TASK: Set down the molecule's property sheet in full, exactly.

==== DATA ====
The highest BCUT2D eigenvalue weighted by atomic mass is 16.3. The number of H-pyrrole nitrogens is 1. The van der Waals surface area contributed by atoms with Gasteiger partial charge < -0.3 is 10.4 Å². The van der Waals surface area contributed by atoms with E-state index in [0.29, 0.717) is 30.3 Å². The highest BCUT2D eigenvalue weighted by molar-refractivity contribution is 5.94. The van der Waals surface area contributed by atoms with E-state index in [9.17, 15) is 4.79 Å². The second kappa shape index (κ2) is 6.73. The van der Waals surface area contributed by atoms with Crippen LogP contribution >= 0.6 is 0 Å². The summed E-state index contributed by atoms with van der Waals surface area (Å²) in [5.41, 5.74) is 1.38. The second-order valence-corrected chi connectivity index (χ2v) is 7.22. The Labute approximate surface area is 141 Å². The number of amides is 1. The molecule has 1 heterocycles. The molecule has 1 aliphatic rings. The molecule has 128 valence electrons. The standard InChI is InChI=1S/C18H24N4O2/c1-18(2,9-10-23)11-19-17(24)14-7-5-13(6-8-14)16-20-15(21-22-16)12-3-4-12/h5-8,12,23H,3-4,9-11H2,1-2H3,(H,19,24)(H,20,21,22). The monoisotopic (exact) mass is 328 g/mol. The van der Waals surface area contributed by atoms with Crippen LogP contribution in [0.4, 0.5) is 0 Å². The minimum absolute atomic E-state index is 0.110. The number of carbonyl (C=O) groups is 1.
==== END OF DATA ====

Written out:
The highest BCUT2D eigenvalue weighted by atomic mass is 16.3. The number of H-pyrrole nitrogens is 1. The van der Waals surface area contributed by atoms with Gasteiger partial charge < -0.3 is 10.4 Å². The van der Waals surface area contributed by atoms with E-state index in [0.29, 0.717) is 30.3 Å². The highest BCUT2D eigenvalue weighted by molar-refractivity contribution is 5.94. The van der Waals surface area contributed by atoms with E-state index in [9.17, 15) is 4.79 Å². The second kappa shape index (κ2) is 6.73. The van der Waals surface area contributed by atoms with Crippen LogP contribution >= 0.6 is 0 Å². The summed E-state index contributed by atoms with van der Waals surface area (Å²) in [5.41, 5.74) is 1.38. The second-order valence-corrected chi connectivity index (χ2v) is 7.22. The Labute approximate surface area is 141 Å². The number of amides is 1. The molecule has 1 heterocycles. The molecule has 1 aliphatic rings. The molecule has 128 valence electrons. The standard InChI is InChI=1S/C18H24N4O2/c1-18(2,9-10-23)11-19-17(24)14-7-5-13(6-8-14)16-20-15(21-22-16)12-3-4-12/h5-8,12,23H,3-4,9-11H2,1-2H3,(H,19,24)(H,20,21,22). The monoisotopic (exact) mass is 328 g/mol. The van der Waals surface area contributed by atoms with Crippen LogP contribution in [0.4, 0.5) is 0 Å². The minimum absolute atomic E-state index is 0.110. The number of carbonyl (C=O) groups is 1.